Saturday, July 20, 2013

The Radical Middle Path: The Jesus of Ingersoll, Herron, and Debs

Over at the Religion in American History blog, I posted a review of David Burns' book The Life and Death of the Radical Historical Jesus. The book takes a look at conceptions of Jesus held by so-called American "radicals" in the late-19th and early-20th century. The radicals--figures like Robert Ingersoll, Geroge Herron, Bouck White, and Eugene Debs--combined modern biblical criticism with imaginative biographical reconstructions to create a human proletarian Jesus who vigorously protested the political powers-that-be. You can click on over to the site to read more. 


Tuesday, July 9, 2013

Social Studies Teachers are Jerks

Let my preface this post by saying that in hindsight, it was a terrible, unprofessional thing that we did. Now, onto that thing.

I've spent the past four years as a high school social studies teacher, but will be moving on this fall to pursue my PhD in history. I know social studies has a reputation as the subject of choice for coaches who are more interested in scheduling football practice than teaching. But I was fortunate to be part of a staff that, by and large, really did love teaching (and learning).

Our department also developed a reputation for possessing an inordinate number of the smart-asses in the building, and occasionally we probably pushed the boundaries a little bit too far. There was one time, for example, that a social studies teacher decided to put leftover foul-smelling durian fruit in the ceiling tiles of a fellow teacher's classroom, leaving it to rot over the weekend.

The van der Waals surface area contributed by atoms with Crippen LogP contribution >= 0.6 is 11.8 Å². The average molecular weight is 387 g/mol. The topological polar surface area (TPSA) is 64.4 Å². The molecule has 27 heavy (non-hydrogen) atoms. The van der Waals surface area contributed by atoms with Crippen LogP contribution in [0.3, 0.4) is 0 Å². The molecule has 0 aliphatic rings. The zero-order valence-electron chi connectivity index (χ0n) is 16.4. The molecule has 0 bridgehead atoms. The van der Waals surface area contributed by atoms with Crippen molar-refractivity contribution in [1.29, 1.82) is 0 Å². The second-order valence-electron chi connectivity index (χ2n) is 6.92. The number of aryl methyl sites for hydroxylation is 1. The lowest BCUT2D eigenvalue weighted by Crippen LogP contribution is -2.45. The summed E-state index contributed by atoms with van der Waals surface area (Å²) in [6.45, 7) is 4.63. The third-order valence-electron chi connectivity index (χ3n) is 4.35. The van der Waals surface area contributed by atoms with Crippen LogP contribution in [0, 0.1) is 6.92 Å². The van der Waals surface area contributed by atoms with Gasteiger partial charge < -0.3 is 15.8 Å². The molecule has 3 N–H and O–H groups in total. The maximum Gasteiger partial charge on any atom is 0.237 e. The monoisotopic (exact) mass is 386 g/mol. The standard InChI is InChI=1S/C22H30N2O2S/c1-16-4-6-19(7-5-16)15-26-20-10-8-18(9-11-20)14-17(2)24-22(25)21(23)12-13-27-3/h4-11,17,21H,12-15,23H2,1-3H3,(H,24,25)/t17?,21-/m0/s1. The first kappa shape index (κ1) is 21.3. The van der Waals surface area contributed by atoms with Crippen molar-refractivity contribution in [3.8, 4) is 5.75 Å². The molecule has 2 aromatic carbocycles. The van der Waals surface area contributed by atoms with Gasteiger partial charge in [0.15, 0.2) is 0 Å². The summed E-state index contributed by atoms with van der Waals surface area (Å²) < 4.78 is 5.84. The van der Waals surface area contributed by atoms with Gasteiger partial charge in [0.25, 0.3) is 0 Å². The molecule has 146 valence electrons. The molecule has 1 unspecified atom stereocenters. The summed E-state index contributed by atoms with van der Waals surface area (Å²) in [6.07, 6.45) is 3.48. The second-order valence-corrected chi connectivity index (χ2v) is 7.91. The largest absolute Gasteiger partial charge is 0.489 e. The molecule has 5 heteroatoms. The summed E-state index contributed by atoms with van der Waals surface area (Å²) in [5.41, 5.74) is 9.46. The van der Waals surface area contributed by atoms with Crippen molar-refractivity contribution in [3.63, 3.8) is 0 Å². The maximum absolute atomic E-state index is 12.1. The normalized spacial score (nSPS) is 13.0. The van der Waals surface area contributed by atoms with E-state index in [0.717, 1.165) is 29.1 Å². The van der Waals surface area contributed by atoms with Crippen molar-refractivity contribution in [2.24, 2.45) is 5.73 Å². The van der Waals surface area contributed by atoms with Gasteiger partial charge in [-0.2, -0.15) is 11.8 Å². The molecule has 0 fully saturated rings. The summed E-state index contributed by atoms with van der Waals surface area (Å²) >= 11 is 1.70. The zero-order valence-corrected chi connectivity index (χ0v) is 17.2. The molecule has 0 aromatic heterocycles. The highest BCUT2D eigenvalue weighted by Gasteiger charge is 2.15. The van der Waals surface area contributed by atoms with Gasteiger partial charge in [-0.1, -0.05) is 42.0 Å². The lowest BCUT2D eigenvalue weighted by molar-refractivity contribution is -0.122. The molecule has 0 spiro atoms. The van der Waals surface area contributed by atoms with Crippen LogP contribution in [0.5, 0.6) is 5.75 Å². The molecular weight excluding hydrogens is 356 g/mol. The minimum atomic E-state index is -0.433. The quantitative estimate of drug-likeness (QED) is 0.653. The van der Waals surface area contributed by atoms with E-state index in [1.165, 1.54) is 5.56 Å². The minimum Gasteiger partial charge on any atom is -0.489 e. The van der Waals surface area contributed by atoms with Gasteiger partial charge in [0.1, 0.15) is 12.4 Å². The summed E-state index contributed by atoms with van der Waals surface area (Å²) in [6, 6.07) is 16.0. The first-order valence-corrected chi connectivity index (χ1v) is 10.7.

Sunday, July 7, 2013

Five Great (Recent) Books on American Religious History

I recently decided to look back and reflect on the books I've read in the past year. Since I'm a habitual list-maker, I ended up taking my stray thoughts and turning them into categories and rankings until eventually I ended up with this: my five favorite books dealing with American religious history that have been released in the past calendar year (yep, I imposed a completely arbitrary chronological boundary for my list). For those who might also have an interest in American religious history, but aren't quite sure what recent books to read, perhaps this list can be a starting point into the excellent recent work that has been published in the field